There was a marvellous turn out in Westminster on Thursday, March 8th of local residents, Councillors from across Central Beds and Bedford Borough as well as local MP Nadine Dorries.
In the packed Thatcher Committee Room legal argument sallied back and forth on highly technical points of law and fundamental matters of how people impacted by major infrastructure projects can have their objections heard. The Planning Act 2008, the Statutory Orders Act of 1945 and precedents from 1886, 1922 and 1999 were cited by all parties as to whether those present had an interest in land which was ‘specially and injuriously affected’. Effectively Covanta and the Department for Energy and Climate Change argued local people and their representatives had either no further right to be heard or if they did on very restricted grounds which should not include revisiting the arguments against the Covanta proposal. Sue Clark, Central Bedfordshire Councillor for Marston Ward and on behalf of all 25 Town and Parish Councils gave a very cogent resume of our concerns that the Covanta proposal will blight the Marston Vale and beyond.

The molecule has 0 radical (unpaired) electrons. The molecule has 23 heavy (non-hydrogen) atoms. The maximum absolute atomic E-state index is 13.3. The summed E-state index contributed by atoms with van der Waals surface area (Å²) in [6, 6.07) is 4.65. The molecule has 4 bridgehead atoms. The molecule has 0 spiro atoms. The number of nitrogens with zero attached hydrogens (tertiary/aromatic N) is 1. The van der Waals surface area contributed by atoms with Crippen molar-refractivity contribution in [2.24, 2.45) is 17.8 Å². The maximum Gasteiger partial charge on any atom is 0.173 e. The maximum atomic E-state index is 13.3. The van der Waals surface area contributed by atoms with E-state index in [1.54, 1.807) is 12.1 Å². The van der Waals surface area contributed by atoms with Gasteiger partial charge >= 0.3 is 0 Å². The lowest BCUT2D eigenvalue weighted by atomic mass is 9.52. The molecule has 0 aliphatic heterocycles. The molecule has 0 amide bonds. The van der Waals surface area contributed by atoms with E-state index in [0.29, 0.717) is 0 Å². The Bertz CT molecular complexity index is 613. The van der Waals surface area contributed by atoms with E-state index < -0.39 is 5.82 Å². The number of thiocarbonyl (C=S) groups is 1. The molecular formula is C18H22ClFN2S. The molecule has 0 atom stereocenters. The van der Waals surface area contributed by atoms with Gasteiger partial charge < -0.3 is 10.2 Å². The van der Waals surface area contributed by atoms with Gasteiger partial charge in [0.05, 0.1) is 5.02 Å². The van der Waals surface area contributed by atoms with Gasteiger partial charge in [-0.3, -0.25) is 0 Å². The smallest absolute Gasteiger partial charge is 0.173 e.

Presiding over the proceedings were Lindsay Hoyle MP on behalf of the House of Commons and Lord Brabazon of Tara on behalf of the House of Lords. They will reflect on the arguments and decide shortly.
There is a small chance they will allow us to proceed to the next stage in that there is a democratic deficit, the IPC is being abolished and we will have to live with their only decision. Right at the end WRG (another major waste management company) introduced arguments against Covanta around European Directives and competition law which may lead to further investigation.
For now we must wait and see the relative importance which the parliamentary authorities give to either very arcane points of law or the rights of people to be heard.